The Honourable Minister of Social Transformation & Human Resource Development, Samantha Marshall, staff and volunteers of the Directorate of Gender Affairs were deeply saddened upon learning of the tragic and untimely passing of 22-year-old Sheriece Henry on Monday November 28, 2016. The Directorate expresses its deepest sympathy to all of her loved ones left behind to grieve, in particular, Sheriece’s young daughter.
The tears now being shed for Sheriece are ones we have shed before. The emotional wounds her family suffers are wounds other families in Antigua and Barbuda have felt before. The question, “how could this happen?” is one that has been asked across our communities many times before. As the Directorate reflects on its commitment to creating a society free from gender-based violence, we cannot help but wonder how many more mothers, daughters, sisters and friends will be taken before we achieve this end.
The bitter irony of Sheriece’s passing amidst the commemoration of a global campaign to end violence against women cannot be overlooked or understated. Many have participated in activities organised by the Directorate and its partners to recognise the 16 Days of Activism Against Violence Against Women, held annually from November 25 to December 10, but so rarely is the necessity to keep this candle burning personified in national headlines. We speak about the prevalence of domestic violence in our country, while the issue is dismissed and minimized. Yet, we are here again, grieving with another family, and intensely contemplating the ways in which our message can be clearer and wider spread.
In the past year, under the Minister Marshall’s leadership we revised and updated the Domestic Violence Act to ensure victims greater protection under the law. The Directorate embarked on an extensive awareness campaign within schools, churches and communities. The Directorate even took the message to cyberspace, connecting with people across various social media platforms. However Sheriece’s death forces us to reflect on the reality that there are yet still some in our twin-island state who have not heard our messages, and our actions thus far are not enough. Tragedies like this one are not a thing of the past, and there is still a great deal left to do for gender equality to be fully realised in all facets of society.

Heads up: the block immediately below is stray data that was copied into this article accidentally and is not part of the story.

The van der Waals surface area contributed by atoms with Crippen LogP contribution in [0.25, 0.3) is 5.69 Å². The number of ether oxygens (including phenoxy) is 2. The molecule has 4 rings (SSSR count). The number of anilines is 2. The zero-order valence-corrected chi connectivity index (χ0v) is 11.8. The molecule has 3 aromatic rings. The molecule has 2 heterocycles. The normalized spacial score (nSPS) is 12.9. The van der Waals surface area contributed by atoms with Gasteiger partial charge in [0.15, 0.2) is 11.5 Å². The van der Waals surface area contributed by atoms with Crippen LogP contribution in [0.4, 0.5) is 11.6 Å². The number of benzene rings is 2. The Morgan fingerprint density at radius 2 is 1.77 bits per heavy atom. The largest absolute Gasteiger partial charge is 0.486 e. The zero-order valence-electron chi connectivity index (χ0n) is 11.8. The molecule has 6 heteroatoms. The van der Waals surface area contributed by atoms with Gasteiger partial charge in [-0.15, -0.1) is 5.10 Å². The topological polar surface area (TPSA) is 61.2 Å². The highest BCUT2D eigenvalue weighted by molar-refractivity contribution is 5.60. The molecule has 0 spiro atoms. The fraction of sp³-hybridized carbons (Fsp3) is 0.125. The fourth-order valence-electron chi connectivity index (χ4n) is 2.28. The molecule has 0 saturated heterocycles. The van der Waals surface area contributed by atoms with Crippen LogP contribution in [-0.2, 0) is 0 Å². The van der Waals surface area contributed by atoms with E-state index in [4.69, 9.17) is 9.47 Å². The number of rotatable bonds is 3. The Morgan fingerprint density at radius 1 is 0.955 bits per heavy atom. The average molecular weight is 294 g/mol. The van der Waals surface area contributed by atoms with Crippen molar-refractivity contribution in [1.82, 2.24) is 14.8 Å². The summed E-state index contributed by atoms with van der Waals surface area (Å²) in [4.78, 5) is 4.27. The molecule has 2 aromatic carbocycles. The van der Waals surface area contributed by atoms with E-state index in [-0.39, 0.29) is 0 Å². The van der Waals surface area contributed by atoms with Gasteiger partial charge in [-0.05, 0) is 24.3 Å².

Too often we view incidents of violence as one-time events, and fail to see their roots in small, innocuous acts. It starts when we condone discriminatory “jokes” about rape and domestic violence. It grows when we dismiss victims’ stories as lies, exaggerations, or misfortune they have somehow brought upon themselves; and it thrives when we choose not to support those working to address gender-based violence in our nation or striving to overcome the victimisation they have suffered. In the coming days, many of us will wonder aloud why victims of domestic violence don’t just leave the abusive relationship they are in, but will close in our louvers when we overhear two people engaged in a “lovers quarrel”.
For victims, this violence is not a singular event. Murder is never the genesis. Women across our nation are victimised through daily, continuous and progressive attacks. In addition to wondering how we have come to this place of mourning today, we must be critical of our prior complacency, and actively seek ways to help support those in need. This work belongs not only to the agencies responsible for responding to incidents of violence, but also to all of us. We must all work towards making Antigua and Barbuda a safe space, free of domestic violence, rape, sexual assault and all forms of discrimination. We must make a concerted effort to speak out and act out against violence wherever and whenever we see it.
To those of you who find yourselves in situations of abuse, or know someone who is, we implore you to reach out to the Directorate of Gender Affairs. The office is open from 8:30-4:30 Monday to Fridays, and can be reached 24/7 via the Crisis Hotline at 463-5555.